Photographs from Sal Taylor Kydd’s artist book “Landfall” are on view at Page Gallery in Camden as part of an exhibition about storytelling. Courtesy of Sal Taylor Kydd

Sal Taylor Kydd titled her limited-edition book of photographs and poetry “Landfall,” based on a poem she wrote about migrating birds who make landfall on Maine’s Monhegan Island after a long journey across the ocean.

Kydd was on the island as they touched down and was confronted by an overwhelming sense of exhausted birds crowding the island’s dirt paths. “They were all so weary and kind of drunk, just stumbling around,” she said.

Her book examines memory and personal history through an exploration of Penobscot Bay islands in the winter and other quiet seasons. The book itself is on view at Page Gallery in Camden though Nov. 8, along with a wall of eight framed black-and-white prints from the book. The exhibition is part of the Page Gallery’s larger “Storytelling” exhibition that looks at the many ways artists use images to tell a story. In addition to Kydd, the exhibition includes art by Anneli Skaar, Anne Emmanuelle Marpeau, Colin Page, Samantha Appleton, David Graeme Baker, Siri Beckman, JT Gibson, Chris van Dusen, Breehan James and Camille Coleman.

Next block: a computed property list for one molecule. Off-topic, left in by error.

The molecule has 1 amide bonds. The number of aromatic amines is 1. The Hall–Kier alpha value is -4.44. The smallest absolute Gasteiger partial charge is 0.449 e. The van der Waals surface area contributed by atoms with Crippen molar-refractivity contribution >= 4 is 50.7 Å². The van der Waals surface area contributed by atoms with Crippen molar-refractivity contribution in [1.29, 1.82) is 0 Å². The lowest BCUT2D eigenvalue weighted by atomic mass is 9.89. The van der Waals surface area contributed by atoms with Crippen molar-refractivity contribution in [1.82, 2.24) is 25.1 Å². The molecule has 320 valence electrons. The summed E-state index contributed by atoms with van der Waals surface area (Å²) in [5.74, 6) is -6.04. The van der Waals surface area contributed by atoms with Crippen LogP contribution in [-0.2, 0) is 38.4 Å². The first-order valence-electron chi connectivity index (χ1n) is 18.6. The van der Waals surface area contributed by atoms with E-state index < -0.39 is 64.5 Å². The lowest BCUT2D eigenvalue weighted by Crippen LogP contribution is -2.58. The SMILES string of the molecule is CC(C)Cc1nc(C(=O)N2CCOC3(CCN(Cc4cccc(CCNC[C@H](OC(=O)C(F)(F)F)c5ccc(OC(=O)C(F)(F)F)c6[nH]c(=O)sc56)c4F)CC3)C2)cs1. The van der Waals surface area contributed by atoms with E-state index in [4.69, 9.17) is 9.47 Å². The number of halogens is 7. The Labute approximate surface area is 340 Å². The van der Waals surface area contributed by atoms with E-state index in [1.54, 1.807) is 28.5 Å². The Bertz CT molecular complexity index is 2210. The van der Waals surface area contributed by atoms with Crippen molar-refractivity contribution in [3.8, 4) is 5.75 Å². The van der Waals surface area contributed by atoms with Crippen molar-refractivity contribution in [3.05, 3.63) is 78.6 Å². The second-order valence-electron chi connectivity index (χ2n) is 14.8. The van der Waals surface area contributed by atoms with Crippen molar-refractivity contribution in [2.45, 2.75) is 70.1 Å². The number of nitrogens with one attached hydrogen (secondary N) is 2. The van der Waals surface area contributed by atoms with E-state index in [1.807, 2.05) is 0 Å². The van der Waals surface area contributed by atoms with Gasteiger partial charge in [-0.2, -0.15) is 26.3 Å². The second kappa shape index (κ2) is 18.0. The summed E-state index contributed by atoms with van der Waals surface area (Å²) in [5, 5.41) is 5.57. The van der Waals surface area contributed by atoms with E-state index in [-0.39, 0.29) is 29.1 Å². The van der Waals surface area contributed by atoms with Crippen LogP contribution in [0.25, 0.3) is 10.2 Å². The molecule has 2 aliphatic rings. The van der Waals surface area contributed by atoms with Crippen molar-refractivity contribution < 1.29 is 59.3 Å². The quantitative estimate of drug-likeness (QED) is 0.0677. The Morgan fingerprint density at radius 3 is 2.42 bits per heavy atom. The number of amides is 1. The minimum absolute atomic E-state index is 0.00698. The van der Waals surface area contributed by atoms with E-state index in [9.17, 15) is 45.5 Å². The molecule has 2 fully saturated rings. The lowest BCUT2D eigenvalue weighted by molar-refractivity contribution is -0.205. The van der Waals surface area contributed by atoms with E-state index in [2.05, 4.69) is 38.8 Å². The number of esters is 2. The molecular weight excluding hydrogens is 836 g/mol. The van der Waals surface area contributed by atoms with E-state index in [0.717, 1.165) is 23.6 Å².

Sal Taylor Kydd is a photographer and poet from Rockport. Photo by Kat Kiernan

Kydd is from the United Kingdom, with Maine roots on her side of her family as well as her husband’s. The family has lived in Rockport for four years. After experiencing Maine mostly as a summer visitor, Kydd had the opportunity as a year-round resident to explore the islands more deeply and intimately during the winter and spring. She went from Matinicus to North Haven to Isle of Haut, photographing and writing along the way.

“When the summer people have gone home and what remains at that time was really interesting to me,” she said.

It was during one of those spring trips that she discovered the exhausted birds on Monhegan. The birds had arrived, but the summer residents had not. “I was just fascinated by the quiet and stillness and the resilience is takes to live in these quiet, isolated communities year-round,” she said.

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